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Chapter 15 — Daingean

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Physical abuse


Fr Hughes said in the Phase I hearing that he was sure a punishment book would have been used but that, when he asked ex-staff members, there were ‘always very vague responses’.


In a regime that was admittedly heavily dependent on corporal punishment, the need for a proper system of administering it was fundamental, and keeping the record was part of a proper regime, as well as being required by law. The information given to the Department Inspector in 1945 about the punishment regime in Daingean was entirely misleading.


Contemporary complaints about excessive use of corporal punishment revealed how complaints were dealt with by both the Department of Education and the management of Daingean, and the kinds of investigation carried out once a complaint was made.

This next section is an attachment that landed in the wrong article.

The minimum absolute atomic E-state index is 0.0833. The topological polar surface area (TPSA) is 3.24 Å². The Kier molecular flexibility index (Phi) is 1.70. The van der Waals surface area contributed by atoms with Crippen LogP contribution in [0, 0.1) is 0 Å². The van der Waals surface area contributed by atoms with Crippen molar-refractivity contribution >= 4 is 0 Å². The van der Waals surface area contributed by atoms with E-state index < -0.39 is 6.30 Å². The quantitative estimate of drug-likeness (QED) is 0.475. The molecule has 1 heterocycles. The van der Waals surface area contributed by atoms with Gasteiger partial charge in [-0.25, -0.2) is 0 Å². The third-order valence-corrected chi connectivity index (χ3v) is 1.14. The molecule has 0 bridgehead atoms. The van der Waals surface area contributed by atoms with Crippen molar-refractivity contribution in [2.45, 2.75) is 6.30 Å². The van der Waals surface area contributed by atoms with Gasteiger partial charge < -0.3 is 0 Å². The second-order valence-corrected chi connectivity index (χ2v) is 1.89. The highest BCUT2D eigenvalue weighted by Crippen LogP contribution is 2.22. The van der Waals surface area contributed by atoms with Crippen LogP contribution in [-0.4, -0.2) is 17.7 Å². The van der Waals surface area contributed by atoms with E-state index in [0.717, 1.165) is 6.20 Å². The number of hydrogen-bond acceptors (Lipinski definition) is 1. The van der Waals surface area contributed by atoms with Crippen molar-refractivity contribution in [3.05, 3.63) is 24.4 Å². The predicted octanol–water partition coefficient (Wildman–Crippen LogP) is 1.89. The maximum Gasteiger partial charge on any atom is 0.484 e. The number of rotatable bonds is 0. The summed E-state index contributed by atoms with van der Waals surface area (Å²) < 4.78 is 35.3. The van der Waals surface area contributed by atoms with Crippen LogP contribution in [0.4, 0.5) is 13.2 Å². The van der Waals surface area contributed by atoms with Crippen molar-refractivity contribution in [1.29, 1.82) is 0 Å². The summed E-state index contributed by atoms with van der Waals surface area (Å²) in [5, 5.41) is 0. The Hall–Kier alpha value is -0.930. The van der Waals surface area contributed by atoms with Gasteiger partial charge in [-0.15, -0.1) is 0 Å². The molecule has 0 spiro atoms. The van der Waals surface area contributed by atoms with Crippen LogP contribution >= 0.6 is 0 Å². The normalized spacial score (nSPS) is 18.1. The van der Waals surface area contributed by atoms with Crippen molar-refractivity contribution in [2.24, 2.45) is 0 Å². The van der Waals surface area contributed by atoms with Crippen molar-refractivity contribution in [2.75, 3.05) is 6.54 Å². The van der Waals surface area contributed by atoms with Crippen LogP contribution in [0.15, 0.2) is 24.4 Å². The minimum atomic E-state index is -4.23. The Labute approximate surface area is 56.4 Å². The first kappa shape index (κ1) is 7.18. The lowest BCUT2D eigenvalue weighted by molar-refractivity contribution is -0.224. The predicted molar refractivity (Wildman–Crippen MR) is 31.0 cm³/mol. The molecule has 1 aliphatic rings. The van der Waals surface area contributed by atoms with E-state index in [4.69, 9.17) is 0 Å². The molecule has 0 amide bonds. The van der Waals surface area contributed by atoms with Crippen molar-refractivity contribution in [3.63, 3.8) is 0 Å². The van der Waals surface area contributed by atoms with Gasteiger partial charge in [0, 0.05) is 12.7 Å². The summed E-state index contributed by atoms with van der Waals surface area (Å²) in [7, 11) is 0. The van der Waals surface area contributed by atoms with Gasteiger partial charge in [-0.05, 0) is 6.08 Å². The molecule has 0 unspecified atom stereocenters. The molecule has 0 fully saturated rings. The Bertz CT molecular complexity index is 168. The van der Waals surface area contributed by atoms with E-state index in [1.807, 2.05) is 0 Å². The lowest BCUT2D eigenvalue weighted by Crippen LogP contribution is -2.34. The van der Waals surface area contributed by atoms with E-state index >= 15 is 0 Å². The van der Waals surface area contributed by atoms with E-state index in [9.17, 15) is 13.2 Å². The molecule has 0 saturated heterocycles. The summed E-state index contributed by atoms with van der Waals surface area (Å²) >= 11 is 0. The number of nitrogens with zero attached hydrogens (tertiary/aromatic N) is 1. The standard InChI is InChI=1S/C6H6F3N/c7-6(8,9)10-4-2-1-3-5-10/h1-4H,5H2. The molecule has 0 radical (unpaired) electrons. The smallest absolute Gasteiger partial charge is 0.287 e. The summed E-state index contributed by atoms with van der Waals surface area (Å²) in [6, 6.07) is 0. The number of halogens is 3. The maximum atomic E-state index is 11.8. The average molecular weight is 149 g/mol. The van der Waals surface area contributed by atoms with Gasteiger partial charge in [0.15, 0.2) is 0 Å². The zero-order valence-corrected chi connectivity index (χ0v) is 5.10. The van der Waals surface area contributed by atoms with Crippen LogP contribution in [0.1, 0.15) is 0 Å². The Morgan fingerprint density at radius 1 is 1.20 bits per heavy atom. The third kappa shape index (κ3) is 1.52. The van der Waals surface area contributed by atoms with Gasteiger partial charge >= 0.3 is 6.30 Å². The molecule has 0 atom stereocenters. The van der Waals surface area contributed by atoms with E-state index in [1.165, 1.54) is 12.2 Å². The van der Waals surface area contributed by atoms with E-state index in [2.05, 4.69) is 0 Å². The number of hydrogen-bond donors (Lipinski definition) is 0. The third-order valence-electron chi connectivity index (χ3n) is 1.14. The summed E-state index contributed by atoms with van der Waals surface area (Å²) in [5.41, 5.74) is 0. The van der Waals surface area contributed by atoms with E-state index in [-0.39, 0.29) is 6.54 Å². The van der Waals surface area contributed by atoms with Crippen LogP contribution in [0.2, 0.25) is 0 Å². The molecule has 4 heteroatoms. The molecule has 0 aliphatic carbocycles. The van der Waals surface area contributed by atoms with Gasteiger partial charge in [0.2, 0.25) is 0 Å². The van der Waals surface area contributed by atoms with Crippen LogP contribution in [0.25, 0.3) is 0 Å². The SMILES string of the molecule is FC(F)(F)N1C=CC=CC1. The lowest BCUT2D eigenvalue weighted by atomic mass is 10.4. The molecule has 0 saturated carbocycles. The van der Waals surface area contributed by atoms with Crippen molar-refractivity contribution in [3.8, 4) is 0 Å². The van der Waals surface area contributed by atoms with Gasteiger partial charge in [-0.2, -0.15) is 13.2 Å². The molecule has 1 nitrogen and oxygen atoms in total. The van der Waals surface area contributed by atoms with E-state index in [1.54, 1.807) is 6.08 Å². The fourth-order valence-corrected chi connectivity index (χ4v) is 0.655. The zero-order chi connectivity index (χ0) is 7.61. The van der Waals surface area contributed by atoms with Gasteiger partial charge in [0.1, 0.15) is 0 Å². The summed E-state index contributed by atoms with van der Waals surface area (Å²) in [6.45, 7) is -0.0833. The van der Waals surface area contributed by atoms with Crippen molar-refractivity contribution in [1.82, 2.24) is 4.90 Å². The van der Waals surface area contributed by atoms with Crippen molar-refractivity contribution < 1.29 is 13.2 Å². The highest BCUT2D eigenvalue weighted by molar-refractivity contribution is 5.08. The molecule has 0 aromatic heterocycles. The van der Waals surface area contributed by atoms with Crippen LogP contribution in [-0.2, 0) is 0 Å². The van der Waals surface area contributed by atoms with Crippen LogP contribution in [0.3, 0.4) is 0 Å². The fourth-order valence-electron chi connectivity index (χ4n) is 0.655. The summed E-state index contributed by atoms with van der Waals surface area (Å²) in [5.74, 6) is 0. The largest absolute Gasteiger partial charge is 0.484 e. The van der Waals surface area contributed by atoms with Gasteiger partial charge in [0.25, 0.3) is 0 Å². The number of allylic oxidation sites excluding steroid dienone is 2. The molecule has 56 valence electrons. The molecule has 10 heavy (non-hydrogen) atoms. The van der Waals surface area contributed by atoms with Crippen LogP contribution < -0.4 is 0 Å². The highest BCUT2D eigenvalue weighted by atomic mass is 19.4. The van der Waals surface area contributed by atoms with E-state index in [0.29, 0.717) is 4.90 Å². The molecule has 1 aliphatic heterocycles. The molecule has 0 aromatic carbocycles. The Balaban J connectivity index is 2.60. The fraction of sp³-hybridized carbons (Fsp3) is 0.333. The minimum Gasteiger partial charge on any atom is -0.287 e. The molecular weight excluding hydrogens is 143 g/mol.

The standard procedure followed was that, once the Department of Education received a complaint, the Resident Manager was contacted for his comments and observations on the substance of the complaint. If the allegation was of physical abuse or neglect, the Department would often send in its Medical Inspector, who would then report back on the matter.


In 1953, a father wrote a letter of complaint to the Department of Education, in which he complained that his son was flogged several times in the School.


The Resident Manager responded to the query raised by the Department. The issue of ’flogging’ was dealt with by describing the procedure. He said that ‘flogging’ meant that a boy was ‘put on his knees receiving a few (5 or 6) light strokes of a light strap on the back’. This was not done ‘except for serious offences such as (a) insubordination (b) deliberate destruction of property (c) public immoral conduct (d) inciting others to riotous conduct (e) absconding’.